Archives for category: Tom O’Bedlam

It seems I have found something rather glorious – Tom O’Bedlam appears to be a gentleman who records poetry on to YouTube – all sorts of poetry. Beautifully read, deep and rich. Absolutely wonderful. Just put your favourite title into the internet with ‘Tom O’Bedlam’ – and enjoy – really superb and has meant that I haven’t done anything ‘useful’ – all day… just been listening to all sorts and loving it…marvellous. I wish there were a CD, but it seems its just for YouTube…

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Hillaire Belloc wrote about Jim, and Stanley Holloway wrote about Albert – both are marvellous. Though I suppose nowadays there would be more of a fuss… There is a rather disturbing (but brilliant) rendition of Jim on YouTube – read by Tom O’Bedlam, who I think rather enjoyed recording it.  As to Albert – he similarly came to a rather bad end. I love the language of both – classics…

Jim

JIM, WHO RAN AWAY

There was a Boy whose name was Jim;
His Friends were very good to him.
They gave him Tea, and Cakes, and Jam,
And slices of delicious Ham,
And Chocolate with pink inside,
And little Tricycles to ride,
And read him Stories through and through,
And even took him to the Zoo—
But there it was the dreadful Fate
Befell him, which I now relate.

You know—at least you ought to know.
For I have often told you so—
That Children never are allowed
To leave their Nurses in a Crowd;

Now this was Jim’s especial Foible,
He ran away when he was able,
And on this inauspicious day
He slipped his hand and ran away!
He hadn’t gone a yard when—Bang!
With open Jaws, a Lion sprang,
And hungrily began to eat
The Boy: beginning at his feet.

Now just imagine how it feels
When first your toes and then your heels,
And then by gradual degrees,
Your shins and ankles, calves and knees,
Are slowly eaten, bit by bit.

No wonder Jim detested it!
No wonder that he shouted “Hi!”
The Honest Keeper heard his cry,
Though very fat he almost ran
To help the little gentleman.
“Ponto!” he ordered as he came
(For Ponto was the Lion’s name),
“Ponto!” he cried, with angry Frown.
“Let go, Sir! Down, Sir! Put it down!”

The Lion made a sudden Stop,
He let the Dainty Morsel drop,
And slunk reluctant to his Cage,
Snarling with Disappointed Rage
But when he bent him over Jim,
The Honest Keeper’s eyes were dim.
The Lion having reached his Head,
The Miserable Boy was dead!

When Nurse informed his Parents, they
Were more Concerned than I can say:—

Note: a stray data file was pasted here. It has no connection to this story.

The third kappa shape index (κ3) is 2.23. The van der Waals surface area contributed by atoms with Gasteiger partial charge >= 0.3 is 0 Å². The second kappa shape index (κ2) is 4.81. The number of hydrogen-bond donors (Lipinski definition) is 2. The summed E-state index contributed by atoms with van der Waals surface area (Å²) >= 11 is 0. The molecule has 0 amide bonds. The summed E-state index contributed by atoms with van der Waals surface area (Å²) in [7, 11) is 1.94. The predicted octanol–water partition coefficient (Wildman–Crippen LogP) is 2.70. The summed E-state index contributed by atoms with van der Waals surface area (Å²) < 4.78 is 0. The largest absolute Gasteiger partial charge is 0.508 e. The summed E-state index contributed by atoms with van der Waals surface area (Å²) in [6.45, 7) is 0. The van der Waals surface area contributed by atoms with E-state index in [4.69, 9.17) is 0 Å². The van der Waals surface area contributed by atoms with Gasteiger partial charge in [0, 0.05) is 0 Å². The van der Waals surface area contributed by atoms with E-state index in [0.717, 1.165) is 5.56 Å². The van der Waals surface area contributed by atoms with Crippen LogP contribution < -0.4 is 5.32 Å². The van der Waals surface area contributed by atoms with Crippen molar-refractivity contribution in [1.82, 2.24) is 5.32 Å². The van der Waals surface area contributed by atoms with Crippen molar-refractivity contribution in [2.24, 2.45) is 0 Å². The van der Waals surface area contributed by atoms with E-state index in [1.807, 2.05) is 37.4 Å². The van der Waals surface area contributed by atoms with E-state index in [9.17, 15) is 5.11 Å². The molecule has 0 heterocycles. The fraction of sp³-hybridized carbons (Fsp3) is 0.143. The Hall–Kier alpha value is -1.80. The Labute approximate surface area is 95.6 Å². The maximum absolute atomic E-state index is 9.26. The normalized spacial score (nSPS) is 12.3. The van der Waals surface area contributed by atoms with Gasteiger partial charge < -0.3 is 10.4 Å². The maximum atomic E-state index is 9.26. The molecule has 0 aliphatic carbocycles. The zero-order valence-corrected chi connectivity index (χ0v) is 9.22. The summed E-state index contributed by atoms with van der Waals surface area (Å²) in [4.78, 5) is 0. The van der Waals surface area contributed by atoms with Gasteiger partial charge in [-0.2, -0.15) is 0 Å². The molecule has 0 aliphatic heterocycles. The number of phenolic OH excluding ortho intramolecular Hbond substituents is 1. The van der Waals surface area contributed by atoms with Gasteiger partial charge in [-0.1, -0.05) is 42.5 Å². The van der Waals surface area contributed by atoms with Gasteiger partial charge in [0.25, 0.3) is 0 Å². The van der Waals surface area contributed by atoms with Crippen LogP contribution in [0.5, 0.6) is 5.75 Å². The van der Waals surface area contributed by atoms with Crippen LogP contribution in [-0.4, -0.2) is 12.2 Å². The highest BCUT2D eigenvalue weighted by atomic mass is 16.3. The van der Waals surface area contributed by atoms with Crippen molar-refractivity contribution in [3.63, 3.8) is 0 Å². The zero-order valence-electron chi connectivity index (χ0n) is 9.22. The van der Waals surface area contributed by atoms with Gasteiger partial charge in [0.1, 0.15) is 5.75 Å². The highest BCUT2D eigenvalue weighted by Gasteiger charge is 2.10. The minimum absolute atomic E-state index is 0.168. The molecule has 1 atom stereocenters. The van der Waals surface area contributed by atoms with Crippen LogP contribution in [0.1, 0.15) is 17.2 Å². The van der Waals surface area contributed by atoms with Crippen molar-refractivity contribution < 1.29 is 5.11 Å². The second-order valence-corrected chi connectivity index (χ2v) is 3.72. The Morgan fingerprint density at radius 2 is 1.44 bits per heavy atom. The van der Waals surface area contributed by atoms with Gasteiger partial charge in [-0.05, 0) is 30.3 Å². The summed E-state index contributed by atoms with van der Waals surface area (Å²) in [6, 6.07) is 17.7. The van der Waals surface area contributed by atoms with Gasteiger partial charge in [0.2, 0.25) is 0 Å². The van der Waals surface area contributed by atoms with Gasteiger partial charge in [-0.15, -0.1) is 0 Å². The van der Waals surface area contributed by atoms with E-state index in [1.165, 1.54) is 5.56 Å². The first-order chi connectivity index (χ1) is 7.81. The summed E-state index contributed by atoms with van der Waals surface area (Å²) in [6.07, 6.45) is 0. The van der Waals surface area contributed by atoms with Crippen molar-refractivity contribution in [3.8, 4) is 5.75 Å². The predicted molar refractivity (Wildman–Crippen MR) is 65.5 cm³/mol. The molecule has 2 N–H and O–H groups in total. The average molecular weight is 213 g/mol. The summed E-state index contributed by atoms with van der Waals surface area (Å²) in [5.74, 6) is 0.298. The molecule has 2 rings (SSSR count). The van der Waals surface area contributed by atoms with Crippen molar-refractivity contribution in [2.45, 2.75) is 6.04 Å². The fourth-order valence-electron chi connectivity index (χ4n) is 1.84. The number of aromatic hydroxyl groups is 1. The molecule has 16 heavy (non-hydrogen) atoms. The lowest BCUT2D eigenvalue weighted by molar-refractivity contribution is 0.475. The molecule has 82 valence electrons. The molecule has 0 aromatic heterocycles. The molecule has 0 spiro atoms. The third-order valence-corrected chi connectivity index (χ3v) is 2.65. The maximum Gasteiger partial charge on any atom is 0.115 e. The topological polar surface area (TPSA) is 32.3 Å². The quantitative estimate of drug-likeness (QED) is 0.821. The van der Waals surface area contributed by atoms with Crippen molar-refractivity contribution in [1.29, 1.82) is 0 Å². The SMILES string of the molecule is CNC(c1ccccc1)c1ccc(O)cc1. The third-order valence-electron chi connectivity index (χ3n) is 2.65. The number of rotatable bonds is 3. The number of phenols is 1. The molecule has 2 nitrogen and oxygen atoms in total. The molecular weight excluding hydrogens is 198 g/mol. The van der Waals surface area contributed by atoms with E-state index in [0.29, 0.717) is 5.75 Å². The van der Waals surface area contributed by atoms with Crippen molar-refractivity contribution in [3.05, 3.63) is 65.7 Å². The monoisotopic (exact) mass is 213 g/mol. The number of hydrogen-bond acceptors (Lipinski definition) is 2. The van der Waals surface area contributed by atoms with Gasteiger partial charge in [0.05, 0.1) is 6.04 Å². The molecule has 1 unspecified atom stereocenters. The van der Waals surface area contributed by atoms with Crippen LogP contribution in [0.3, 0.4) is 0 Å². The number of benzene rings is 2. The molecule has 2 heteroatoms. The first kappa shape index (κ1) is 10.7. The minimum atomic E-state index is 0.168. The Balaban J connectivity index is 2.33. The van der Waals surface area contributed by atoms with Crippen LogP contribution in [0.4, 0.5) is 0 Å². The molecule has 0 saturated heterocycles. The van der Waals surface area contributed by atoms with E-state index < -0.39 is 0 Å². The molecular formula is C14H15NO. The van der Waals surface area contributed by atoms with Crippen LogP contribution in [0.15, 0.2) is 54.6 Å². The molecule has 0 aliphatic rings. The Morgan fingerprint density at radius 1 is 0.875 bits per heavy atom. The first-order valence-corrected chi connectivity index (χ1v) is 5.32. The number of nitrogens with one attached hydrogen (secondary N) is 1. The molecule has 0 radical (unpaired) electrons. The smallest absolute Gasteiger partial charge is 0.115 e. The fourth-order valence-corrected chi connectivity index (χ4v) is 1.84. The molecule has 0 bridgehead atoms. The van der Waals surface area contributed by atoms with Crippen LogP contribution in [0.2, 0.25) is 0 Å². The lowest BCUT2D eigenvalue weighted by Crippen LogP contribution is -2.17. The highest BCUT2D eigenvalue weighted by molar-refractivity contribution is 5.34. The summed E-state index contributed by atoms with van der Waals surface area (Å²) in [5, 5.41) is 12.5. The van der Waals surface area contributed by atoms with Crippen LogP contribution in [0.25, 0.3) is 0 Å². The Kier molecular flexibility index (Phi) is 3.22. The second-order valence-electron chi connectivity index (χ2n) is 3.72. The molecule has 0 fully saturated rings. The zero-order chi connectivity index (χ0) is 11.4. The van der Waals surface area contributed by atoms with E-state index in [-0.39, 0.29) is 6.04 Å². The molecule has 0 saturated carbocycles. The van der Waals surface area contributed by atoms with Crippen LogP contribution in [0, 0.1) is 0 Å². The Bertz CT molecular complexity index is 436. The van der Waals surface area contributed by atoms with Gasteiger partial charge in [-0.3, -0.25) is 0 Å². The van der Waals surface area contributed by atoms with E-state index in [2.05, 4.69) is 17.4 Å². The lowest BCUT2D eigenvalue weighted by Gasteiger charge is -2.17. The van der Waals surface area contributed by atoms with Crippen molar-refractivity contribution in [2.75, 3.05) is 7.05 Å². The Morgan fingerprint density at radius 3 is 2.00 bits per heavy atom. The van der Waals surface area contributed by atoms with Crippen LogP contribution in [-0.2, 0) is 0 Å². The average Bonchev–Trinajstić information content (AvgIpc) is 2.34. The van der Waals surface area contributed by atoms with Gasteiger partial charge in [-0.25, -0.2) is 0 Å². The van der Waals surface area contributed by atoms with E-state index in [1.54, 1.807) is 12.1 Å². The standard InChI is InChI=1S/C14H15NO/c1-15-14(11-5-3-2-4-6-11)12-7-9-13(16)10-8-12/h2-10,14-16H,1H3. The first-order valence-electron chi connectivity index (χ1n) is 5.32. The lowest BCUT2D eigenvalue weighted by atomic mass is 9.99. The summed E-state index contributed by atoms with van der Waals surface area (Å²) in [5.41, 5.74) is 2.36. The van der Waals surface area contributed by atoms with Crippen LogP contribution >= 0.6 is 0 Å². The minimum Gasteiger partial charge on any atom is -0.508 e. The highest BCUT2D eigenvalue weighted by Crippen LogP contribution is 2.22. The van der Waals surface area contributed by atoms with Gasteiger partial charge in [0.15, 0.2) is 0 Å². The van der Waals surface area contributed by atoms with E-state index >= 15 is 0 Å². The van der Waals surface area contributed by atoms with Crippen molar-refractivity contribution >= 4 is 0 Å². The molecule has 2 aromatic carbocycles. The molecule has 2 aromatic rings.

His Mother, as She dried her eyes,
Said, “Well—it gives me no surprise,
He would not do as he was told!”
His Father, who was self-controlled,
Bade all the children round attend
To James’ miserable end,
And always keep a-hold of Nurse
For fear of finding something worse.

Albert’s end adventure was slightly different. One should never push a stick with an ‘orse’s ‘ead ‘andle into anyone’s ear….

THE LION AND ALBERT

There’s a famous seaside place called Blackpool,
That’s noted for fresh air and fun,
And Mr and Mrs Ramsbottom
Went there with young Albert, their son.

A grand little lad was young Albert,
All dressed in his best; quite a swell
With a stick with an ‘orse’s ‘ead ‘andle,
The finest that Woolworth’s could sell.

They didn’t think much to the Ocean:
The waves, they was fiddlin’ and small,
There was no wrecks and nobody drownded,
Fact, nothing to laugh at at all.

So, seeking for further amusement,
they paid and went into the Zoo,
Where they’d Lions and Tigers and Camels,
And old ale and sandwiches too.

There were one great big Lion called Wallace;
His nose were all covered with scars-
He lay in a somnolent posture,
With the side of his face on the bars.

Now Albert had heard about Lions,
How they was ferocious and wild-
To see Wallace lying so peaceful,
Well, it didn’t seem right to the child.

So straightway the brave little feller,
Not showing a morsel of fear,
Took his stick with it’s’orse’s ‘ead ‘andle
…And pushed it in Wallace’s ear.

You could see that the Liion didn’t like it,
For giving a kind of a roll,
He pulled Albert inside the cage with ‘im,
And swallowed the little lad ‘ole.

Then Pa, who had seen the occurence,
And didn’t know what to do next,
Said “Mother! Yon Lion’s ‘et Albert”,
And Mother said, ‘Well I am vexed!”

Then Mr and Mrs Ramsbottom-
Quite rightly, when all’s said and done-
Complained to the Animal Keeper,
That the Lion had eaten their son.

The keeper was quite nice about it;
He said “What a nasty mishap.
Are you sure that it’s your boy he’s eaten?”
Pa said “Am I sure? There’s his cap!”

The manager had to be sent for.
He came and he said “What’s to do?”
Pa said “Yon Lion’s ‘et Albert,
And ‘im in his Sunday clothes, too.”

The Mother said, “Right’s right, young feller;
I think it’s a shame and a sin,
For a lion to go and eat Albert,
And after we’ve paid to come in.”

The manager wanted no trouble,
He took out his purse right away,
Saying “How much to settle the matter?”
And Pa said “What do you usually pay?”

But Mother had turned a bit awkward
When she thought where her Albert had gone.
She said “No! someone’s got to be summonsed”-
So that was decided upon.

Then off they went to the P’lice Station,
In front of the Magistrate chap;
They told ‘im what happened to Albert,
And proved it by showing his cap.

The Magistrate gave his opinion
That no one was really to blame
And he said that he hoped the Ramsbottoms
Would have further sons to their name.

At that Mother got proper blazing,
“And thank you, sir, kindly,” said she.
“What waste all our lives raising children
To feed ruddy Lions? Not me!”